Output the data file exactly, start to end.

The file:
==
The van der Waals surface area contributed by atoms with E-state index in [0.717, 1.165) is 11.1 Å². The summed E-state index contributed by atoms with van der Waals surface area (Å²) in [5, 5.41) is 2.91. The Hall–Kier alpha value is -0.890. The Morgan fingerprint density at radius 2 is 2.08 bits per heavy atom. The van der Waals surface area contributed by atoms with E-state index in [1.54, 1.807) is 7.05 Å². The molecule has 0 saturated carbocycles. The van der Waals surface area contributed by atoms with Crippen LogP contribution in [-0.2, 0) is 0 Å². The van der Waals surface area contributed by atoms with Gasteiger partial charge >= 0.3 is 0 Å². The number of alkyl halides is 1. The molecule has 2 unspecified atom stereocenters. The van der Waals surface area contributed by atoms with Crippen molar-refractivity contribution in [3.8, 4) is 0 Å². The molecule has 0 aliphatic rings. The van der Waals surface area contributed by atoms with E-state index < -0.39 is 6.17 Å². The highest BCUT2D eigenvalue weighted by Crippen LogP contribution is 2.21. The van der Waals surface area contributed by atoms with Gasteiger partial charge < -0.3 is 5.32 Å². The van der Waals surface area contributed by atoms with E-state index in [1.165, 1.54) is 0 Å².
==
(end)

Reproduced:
The van der Waals surface area contributed by atoms with E-state index in [0.717, 1.165) is 11.1 Å². The summed E-state index contributed by atoms with van der Waals surface area (Å²) in [5, 5.41) is 2.91. The Hall–Kier alpha value is -0.890. The Morgan fingerprint density at radius 2 is 2.08 bits per heavy atom. The van der Waals surface area contributed by atoms with E-state index in [1.54, 1.807) is 7.05 Å². The molecule has 0 saturated carbocycles. The van der Waals surface area contributed by atoms with Crippen LogP contribution in [-0.2, 0) is 0 Å². The van der Waals surface area contributed by atoms with Gasteiger partial charge >= 0.3 is 0 Å². The number of alkyl halides is 1. The molecule has 2 unspecified atom stereocenters. The van der Waals surface area contributed by atoms with Crippen molar-refractivity contribution in [3.8, 4) is 0 Å². The molecule has 0 aliphatic rings. The van der Waals surface area contributed by atoms with E-state index < -0.39 is 6.17 Å². The highest BCUT2D eigenvalue weighted by Crippen LogP contribution is 2.21. The van der Waals surface area contributed by atoms with Gasteiger partial charge < -0.3 is 5.32 Å². The van der Waals surface area contributed by atoms with E-state index in [1.165, 1.54) is 0 Å².